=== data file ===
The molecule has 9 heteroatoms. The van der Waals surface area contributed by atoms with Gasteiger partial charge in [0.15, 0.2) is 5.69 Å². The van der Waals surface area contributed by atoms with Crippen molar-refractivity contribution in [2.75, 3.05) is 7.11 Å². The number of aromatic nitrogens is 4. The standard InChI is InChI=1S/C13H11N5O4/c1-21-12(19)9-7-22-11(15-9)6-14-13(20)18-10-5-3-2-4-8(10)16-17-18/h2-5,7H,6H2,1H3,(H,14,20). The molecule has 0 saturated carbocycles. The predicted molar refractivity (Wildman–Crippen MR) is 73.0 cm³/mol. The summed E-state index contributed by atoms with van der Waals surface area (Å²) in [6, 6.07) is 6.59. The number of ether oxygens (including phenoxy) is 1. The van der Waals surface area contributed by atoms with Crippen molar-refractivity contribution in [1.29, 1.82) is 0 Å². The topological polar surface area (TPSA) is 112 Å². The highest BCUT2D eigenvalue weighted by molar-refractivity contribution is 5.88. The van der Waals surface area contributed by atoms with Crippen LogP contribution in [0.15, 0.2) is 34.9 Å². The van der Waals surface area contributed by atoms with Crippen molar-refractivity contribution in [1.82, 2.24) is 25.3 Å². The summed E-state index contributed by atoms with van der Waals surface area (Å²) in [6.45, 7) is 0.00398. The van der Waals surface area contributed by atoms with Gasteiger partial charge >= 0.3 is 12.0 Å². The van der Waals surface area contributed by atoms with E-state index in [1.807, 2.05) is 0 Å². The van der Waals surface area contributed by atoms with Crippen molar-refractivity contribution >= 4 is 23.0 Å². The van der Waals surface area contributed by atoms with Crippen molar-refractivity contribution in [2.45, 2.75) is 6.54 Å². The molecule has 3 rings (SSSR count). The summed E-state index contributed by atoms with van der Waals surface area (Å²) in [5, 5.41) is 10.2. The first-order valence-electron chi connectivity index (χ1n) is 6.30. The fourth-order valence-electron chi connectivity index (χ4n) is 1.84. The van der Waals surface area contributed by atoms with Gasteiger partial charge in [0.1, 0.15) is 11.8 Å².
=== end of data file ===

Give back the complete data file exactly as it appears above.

The molecule has 9 heteroatoms. The van der Waals surface area contributed by atoms with Gasteiger partial charge in [0.15, 0.2) is 5.69 Å². The van der Waals surface area contributed by atoms with Crippen molar-refractivity contribution in [2.75, 3.05) is 7.11 Å². The number of aromatic nitrogens is 4. The standard InChI is InChI=1S/C13H11N5O4/c1-21-12(19)9-7-22-11(15-9)6-14-13(20)18-10-5-3-2-4-8(10)16-17-18/h2-5,7H,6H2,1H3,(H,14,20). The molecule has 0 saturated carbocycles. The predicted molar refractivity (Wildman–Crippen MR) is 73.0 cm³/mol. The summed E-state index contributed by atoms with van der Waals surface area (Å²) in [6, 6.07) is 6.59. The number of ether oxygens (including phenoxy) is 1. The van der Waals surface area contributed by atoms with Crippen molar-refractivity contribution in [1.29, 1.82) is 0 Å². The topological polar surface area (TPSA) is 112 Å². The highest BCUT2D eigenvalue weighted by molar-refractivity contribution is 5.88. The van der Waals surface area contributed by atoms with Crippen LogP contribution in [0.15, 0.2) is 34.9 Å². The van der Waals surface area contributed by atoms with Crippen molar-refractivity contribution in [1.82, 2.24) is 25.3 Å². The summed E-state index contributed by atoms with van der Waals surface area (Å²) in [6.45, 7) is 0.00398. The van der Waals surface area contributed by atoms with Gasteiger partial charge >= 0.3 is 12.0 Å². The van der Waals surface area contributed by atoms with E-state index in [1.807, 2.05) is 0 Å². The van der Waals surface area contributed by atoms with Crippen molar-refractivity contribution >= 4 is 23.0 Å². The van der Waals surface area contributed by atoms with Crippen molar-refractivity contribution in [2.45, 2.75) is 6.54 Å². The molecule has 3 rings (SSSR count). The summed E-state index contributed by atoms with van der Waals surface area (Å²) in [5, 5.41) is 10.2. The first-order valence-electron chi connectivity index (χ1n) is 6.30. The fourth-order valence-electron chi connectivity index (χ4n) is 1.84. The van der Waals surface area contributed by atoms with Gasteiger partial charge in [0.1, 0.15) is 11.8 Å².